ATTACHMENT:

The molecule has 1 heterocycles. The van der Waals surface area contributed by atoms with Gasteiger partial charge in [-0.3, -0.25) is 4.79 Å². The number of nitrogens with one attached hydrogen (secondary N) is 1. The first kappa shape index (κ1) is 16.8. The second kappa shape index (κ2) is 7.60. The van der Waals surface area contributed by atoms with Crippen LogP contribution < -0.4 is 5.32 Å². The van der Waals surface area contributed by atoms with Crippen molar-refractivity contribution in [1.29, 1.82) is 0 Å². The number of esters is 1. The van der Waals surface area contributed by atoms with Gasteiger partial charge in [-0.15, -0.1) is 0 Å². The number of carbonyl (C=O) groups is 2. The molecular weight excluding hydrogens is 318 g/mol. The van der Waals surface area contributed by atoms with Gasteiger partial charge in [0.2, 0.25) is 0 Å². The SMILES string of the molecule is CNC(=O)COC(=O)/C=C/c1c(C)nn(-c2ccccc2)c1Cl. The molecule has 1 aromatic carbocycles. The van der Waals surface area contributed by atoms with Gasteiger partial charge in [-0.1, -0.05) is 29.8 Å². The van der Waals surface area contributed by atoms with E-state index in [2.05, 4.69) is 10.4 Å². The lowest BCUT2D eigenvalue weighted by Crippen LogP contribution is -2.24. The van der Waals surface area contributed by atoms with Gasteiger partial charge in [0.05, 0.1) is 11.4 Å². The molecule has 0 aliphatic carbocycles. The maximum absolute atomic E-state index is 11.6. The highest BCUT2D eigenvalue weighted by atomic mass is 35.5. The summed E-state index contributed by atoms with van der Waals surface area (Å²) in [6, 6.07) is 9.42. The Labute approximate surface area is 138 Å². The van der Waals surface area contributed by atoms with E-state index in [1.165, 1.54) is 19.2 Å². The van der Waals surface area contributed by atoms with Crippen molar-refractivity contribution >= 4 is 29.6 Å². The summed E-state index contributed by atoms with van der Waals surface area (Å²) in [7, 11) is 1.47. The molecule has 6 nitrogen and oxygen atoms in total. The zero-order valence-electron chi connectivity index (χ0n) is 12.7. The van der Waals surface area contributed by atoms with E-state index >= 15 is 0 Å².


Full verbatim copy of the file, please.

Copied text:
The molecule has 1 heterocycles. The van der Waals surface area contributed by atoms with Gasteiger partial charge in [-0.3, -0.25) is 4.79 Å². The number of nitrogens with one attached hydrogen (secondary N) is 1. The first kappa shape index (κ1) is 16.8. The second kappa shape index (κ2) is 7.60. The van der Waals surface area contributed by atoms with Crippen LogP contribution < -0.4 is 5.32 Å². The van der Waals surface area contributed by atoms with Crippen molar-refractivity contribution in [1.29, 1.82) is 0 Å². The number of esters is 1. The van der Waals surface area contributed by atoms with Gasteiger partial charge in [-0.15, -0.1) is 0 Å². The number of carbonyl (C=O) groups is 2. The molecular weight excluding hydrogens is 318 g/mol. The van der Waals surface area contributed by atoms with Gasteiger partial charge in [0.2, 0.25) is 0 Å². The SMILES string of the molecule is CNC(=O)COC(=O)/C=C/c1c(C)nn(-c2ccccc2)c1Cl. The molecule has 1 aromatic carbocycles. The van der Waals surface area contributed by atoms with Gasteiger partial charge in [-0.1, -0.05) is 29.8 Å². The van der Waals surface area contributed by atoms with E-state index in [2.05, 4.69) is 10.4 Å². The lowest BCUT2D eigenvalue weighted by Crippen LogP contribution is -2.24. The van der Waals surface area contributed by atoms with Gasteiger partial charge in [0.05, 0.1) is 11.4 Å². The molecule has 0 aliphatic carbocycles. The maximum absolute atomic E-state index is 11.6. The highest BCUT2D eigenvalue weighted by atomic mass is 35.5. The summed E-state index contributed by atoms with van der Waals surface area (Å²) in [6, 6.07) is 9.42. The Labute approximate surface area is 138 Å². The van der Waals surface area contributed by atoms with E-state index in [1.165, 1.54) is 19.2 Å². The van der Waals surface area contributed by atoms with Crippen molar-refractivity contribution >= 4 is 29.6 Å². The summed E-state index contributed by atoms with van der Waals surface area (Å²) in [7, 11) is 1.47. The molecule has 6 nitrogen and oxygen atoms in total. The zero-order valence-electron chi connectivity index (χ0n) is 12.7. The van der Waals surface area contributed by atoms with E-state index >= 15 is 0 Å².